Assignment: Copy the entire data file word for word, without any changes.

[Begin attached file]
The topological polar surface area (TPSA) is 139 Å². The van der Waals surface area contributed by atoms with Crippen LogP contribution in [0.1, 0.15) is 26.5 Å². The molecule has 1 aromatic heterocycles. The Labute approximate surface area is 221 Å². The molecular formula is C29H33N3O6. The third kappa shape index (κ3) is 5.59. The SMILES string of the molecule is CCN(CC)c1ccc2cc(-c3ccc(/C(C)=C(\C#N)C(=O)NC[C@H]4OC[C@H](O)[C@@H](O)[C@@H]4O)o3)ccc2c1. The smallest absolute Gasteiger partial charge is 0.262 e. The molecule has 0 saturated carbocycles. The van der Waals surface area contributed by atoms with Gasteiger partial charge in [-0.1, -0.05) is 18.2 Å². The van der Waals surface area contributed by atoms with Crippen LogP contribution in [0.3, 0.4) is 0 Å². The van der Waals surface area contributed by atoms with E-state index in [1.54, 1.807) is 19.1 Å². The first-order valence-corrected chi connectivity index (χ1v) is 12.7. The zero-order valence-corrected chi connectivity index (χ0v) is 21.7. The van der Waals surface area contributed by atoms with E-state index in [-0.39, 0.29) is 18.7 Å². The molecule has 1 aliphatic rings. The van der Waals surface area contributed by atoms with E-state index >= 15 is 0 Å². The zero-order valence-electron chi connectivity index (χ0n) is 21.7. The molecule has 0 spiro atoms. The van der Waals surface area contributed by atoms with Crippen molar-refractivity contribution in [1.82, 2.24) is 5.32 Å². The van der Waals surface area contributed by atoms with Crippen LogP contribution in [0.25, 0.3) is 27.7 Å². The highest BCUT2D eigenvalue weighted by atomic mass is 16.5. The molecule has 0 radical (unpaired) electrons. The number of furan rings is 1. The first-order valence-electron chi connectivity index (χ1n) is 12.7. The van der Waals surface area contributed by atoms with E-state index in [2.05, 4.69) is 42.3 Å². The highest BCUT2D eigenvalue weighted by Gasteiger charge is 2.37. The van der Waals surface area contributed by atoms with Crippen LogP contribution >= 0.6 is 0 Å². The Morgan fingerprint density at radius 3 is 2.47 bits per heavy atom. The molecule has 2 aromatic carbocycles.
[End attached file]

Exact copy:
The topological polar surface area (TPSA) is 139 Å². The van der Waals surface area contributed by atoms with Crippen LogP contribution in [0.1, 0.15) is 26.5 Å². The molecule has 1 aromatic heterocycles. The Labute approximate surface area is 221 Å². The molecular formula is C29H33N3O6. The third kappa shape index (κ3) is 5.59. The SMILES string of the molecule is CCN(CC)c1ccc2cc(-c3ccc(/C(C)=C(\C#N)C(=O)NC[C@H]4OC[C@H](O)[C@@H](O)[C@@H]4O)o3)ccc2c1. The smallest absolute Gasteiger partial charge is 0.262 e. The molecule has 0 saturated carbocycles. The van der Waals surface area contributed by atoms with Gasteiger partial charge in [-0.1, -0.05) is 18.2 Å². The van der Waals surface area contributed by atoms with Crippen LogP contribution in [0.3, 0.4) is 0 Å². The van der Waals surface area contributed by atoms with E-state index in [1.54, 1.807) is 19.1 Å². The first-order valence-corrected chi connectivity index (χ1v) is 12.7. The zero-order valence-corrected chi connectivity index (χ0v) is 21.7. The van der Waals surface area contributed by atoms with E-state index in [-0.39, 0.29) is 18.7 Å². The molecule has 1 aliphatic rings. The van der Waals surface area contributed by atoms with E-state index >= 15 is 0 Å². The zero-order valence-electron chi connectivity index (χ0n) is 21.7. The molecule has 0 spiro atoms. The van der Waals surface area contributed by atoms with Crippen molar-refractivity contribution in [1.82, 2.24) is 5.32 Å². The van der Waals surface area contributed by atoms with Crippen LogP contribution in [0.25, 0.3) is 27.7 Å². The highest BCUT2D eigenvalue weighted by atomic mass is 16.5. The molecule has 0 radical (unpaired) electrons. The number of furan rings is 1. The first-order valence-electron chi connectivity index (χ1n) is 12.7. The van der Waals surface area contributed by atoms with E-state index in [2.05, 4.69) is 42.3 Å². The highest BCUT2D eigenvalue weighted by Gasteiger charge is 2.37. The van der Waals surface area contributed by atoms with Crippen LogP contribution >= 0.6 is 0 Å². The Morgan fingerprint density at radius 3 is 2.47 bits per heavy atom. The molecule has 2 aromatic carbocycles.